Edit: I realize my use of the word "hypothesis" is confusing, I do not mean specifically a null hypothesis. I mean a proposition that something is true.

From my limited understanding, Bayesian probabilities represent beliefs. A scientist may therefore assign a belief/probability to the statement that a hypothesis is true before conducting an experiment or study, and then through formal mathematical reasoning calculate an updated belief as a numerical value (probability) when the results of the study are available.

From a frequentist point of view, a probability is not a belief. Nevertheless, it is common to find phrases along the lines of "Our study strengthens the evidence that H is true". Given that a study has produced results that gives "supporting evidence" to a hypothesis, it seems reasonable that a frequentist would have a "stronger belief" in this hypothesis. Regardless of whether the prior and posterior beliefs are represented by numbers or not (but not probabilities), it undoubtedly seems that there ought to be an order between them, such as "belief after study" > "belief before study". But exactly how this updating of beliefs would happen or how to convey how much more one believe a hypothesis is true after a study compared to before the study, is unclear to me. Granted, I am quite ignorant of statistics.

Question: Within the frequentist school of thought, is there a formal / mathematical procedure for updating beliefs?

If there is no such procedure, it seems difficult to make sense of a scientist saying that a study strengthens the evidence that something is true, beyond a "more than" and "less than" perspective. The mapping from prior and new data to beliefs seems a lot more opaque to me from the frequentist perspective compared to the Bayesian one. Sure, the Bayesian have subjective priors, but given those priors, the data and chosen analysis it seems very clear exactly how the beliefs are updated through Bayes' rule (although I know frequentists can use Bayes' rule too, just not for beliefs). On the other hand I hardly think someone employing a Bayesian methodology necessarily would actually let an obtained posterior probability represent their exact belief about something, since there can be a lot to doubt, disagree with or improve in a given analysis. I'm not trying to instill any debate between "Bayesian vs. Frequentist", I'm far too ignorant to have an opinion. Hopefully this question is not nonsensical, in that case I apologize.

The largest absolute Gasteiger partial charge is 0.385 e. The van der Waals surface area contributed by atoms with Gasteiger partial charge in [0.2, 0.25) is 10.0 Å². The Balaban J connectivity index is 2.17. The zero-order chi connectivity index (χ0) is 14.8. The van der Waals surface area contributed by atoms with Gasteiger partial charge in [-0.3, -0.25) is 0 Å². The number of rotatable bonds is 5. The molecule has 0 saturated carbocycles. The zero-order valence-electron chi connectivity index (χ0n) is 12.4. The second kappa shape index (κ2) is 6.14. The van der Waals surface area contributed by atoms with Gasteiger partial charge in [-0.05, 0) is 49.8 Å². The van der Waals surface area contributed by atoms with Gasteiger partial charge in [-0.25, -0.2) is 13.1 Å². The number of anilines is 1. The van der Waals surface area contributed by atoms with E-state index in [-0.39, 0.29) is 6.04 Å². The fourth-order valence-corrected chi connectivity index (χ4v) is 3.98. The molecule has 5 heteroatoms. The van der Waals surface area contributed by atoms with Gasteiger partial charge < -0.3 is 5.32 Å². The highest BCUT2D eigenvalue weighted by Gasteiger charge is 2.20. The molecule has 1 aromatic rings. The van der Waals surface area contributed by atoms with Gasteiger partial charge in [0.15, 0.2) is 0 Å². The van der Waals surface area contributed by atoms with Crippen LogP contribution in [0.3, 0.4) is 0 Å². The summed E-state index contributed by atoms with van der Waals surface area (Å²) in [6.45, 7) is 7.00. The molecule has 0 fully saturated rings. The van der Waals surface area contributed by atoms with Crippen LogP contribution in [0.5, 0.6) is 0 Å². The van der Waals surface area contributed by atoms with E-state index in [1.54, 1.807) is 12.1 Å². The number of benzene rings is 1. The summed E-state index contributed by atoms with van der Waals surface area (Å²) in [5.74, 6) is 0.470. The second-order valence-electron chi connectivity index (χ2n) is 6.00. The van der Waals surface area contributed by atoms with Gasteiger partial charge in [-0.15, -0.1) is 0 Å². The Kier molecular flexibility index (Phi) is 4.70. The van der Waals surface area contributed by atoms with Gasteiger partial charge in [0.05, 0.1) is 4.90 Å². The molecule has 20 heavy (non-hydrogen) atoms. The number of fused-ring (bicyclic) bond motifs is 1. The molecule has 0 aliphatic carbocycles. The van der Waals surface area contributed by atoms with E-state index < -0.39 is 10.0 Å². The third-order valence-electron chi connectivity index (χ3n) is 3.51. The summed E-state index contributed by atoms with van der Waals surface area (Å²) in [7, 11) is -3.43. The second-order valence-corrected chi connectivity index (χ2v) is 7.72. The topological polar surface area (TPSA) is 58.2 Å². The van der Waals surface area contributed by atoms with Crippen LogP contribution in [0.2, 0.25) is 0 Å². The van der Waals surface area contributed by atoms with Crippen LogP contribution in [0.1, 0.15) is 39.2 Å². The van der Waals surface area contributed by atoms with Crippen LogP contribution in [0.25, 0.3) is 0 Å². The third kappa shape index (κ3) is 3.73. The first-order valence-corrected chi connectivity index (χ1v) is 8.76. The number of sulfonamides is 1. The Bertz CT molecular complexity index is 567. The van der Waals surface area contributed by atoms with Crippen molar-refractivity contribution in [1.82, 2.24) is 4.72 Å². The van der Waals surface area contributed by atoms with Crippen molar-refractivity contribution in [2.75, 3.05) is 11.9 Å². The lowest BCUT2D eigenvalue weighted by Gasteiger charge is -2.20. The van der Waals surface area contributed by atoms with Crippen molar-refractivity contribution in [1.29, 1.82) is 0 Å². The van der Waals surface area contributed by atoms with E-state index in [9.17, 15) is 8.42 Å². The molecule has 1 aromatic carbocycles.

• $\begingroup$ I would consider the following answer: stats.stackexchange.com/a/570117/163989 $\endgroup$
    – Mister Mak
    Commented Apr 2, 2022 at 22:43
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    $\begingroup$ Does meta-analysis count? (Although, your "update beliefs" term is a hair away from asking "How frequentists do Bayesian analysis?") $\endgroup$
    – Alexis
    Commented Apr 5, 2022 at 1:20
  • $\begingroup$ @Alexis Good point. $\endgroup$ Commented Apr 5, 2022 at 1:30

3 Answers 3